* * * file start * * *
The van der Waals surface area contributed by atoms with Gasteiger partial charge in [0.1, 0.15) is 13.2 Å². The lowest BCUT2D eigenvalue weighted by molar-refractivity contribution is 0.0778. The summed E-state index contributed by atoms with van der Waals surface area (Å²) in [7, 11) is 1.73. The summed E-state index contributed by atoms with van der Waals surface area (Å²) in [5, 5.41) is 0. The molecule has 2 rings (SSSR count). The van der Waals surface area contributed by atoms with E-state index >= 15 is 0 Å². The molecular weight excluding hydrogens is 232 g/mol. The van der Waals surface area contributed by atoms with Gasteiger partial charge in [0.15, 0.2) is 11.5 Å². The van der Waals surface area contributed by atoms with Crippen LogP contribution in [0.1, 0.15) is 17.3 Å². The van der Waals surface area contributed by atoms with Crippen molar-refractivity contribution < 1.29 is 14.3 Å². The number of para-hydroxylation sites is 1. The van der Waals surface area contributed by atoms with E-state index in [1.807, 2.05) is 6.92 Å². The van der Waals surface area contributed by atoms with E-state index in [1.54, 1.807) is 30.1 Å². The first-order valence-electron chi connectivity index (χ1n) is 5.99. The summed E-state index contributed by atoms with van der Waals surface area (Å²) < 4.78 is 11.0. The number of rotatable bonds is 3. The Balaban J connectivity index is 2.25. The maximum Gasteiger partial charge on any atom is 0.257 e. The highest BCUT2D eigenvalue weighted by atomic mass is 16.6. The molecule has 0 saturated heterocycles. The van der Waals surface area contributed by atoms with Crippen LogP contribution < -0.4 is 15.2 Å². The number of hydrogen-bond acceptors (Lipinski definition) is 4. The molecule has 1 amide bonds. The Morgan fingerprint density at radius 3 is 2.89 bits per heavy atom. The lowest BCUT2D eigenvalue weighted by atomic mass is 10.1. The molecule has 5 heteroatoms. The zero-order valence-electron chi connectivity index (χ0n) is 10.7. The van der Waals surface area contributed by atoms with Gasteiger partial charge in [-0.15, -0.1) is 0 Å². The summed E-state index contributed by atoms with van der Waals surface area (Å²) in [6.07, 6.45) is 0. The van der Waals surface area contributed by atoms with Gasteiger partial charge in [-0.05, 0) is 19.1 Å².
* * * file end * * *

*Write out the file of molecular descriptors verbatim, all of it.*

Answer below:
The van der Waals surface area contributed by atoms with Gasteiger partial charge in [0.1, 0.15) is 13.2 Å². The lowest BCUT2D eigenvalue weighted by molar-refractivity contribution is 0.0778. The summed E-state index contributed by atoms with van der Waals surface area (Å²) in [7, 11) is 1.73. The summed E-state index contributed by atoms with van der Waals surface area (Å²) in [5, 5.41) is 0. The molecule has 2 rings (SSSR count). The van der Waals surface area contributed by atoms with E-state index >= 15 is 0 Å². The molecular weight excluding hydrogens is 232 g/mol. The van der Waals surface area contributed by atoms with Gasteiger partial charge in [0.15, 0.2) is 11.5 Å². The van der Waals surface area contributed by atoms with Crippen LogP contribution in [0.1, 0.15) is 17.3 Å². The van der Waals surface area contributed by atoms with Crippen molar-refractivity contribution < 1.29 is 14.3 Å². The number of para-hydroxylation sites is 1. The van der Waals surface area contributed by atoms with E-state index in [1.807, 2.05) is 6.92 Å². The van der Waals surface area contributed by atoms with E-state index in [1.54, 1.807) is 30.1 Å². The first-order valence-electron chi connectivity index (χ1n) is 5.99. The summed E-state index contributed by atoms with van der Waals surface area (Å²) < 4.78 is 11.0. The number of rotatable bonds is 3. The Balaban J connectivity index is 2.25. The maximum Gasteiger partial charge on any atom is 0.257 e. The highest BCUT2D eigenvalue weighted by atomic mass is 16.6. The molecule has 0 saturated heterocycles. The van der Waals surface area contributed by atoms with Crippen LogP contribution < -0.4 is 15.2 Å². The number of hydrogen-bond acceptors (Lipinski definition) is 4. The molecule has 1 amide bonds. The Morgan fingerprint density at radius 3 is 2.89 bits per heavy atom. The lowest BCUT2D eigenvalue weighted by atomic mass is 10.1. The molecule has 5 heteroatoms. The zero-order valence-electron chi connectivity index (χ0n) is 10.7. The van der Waals surface area contributed by atoms with Gasteiger partial charge in [-0.15, -0.1) is 0 Å². The summed E-state index contributed by atoms with van der Waals surface area (Å²) in [6.07, 6.45) is 0. The van der Waals surface area contributed by atoms with Gasteiger partial charge in [-0.05, 0) is 19.1 Å².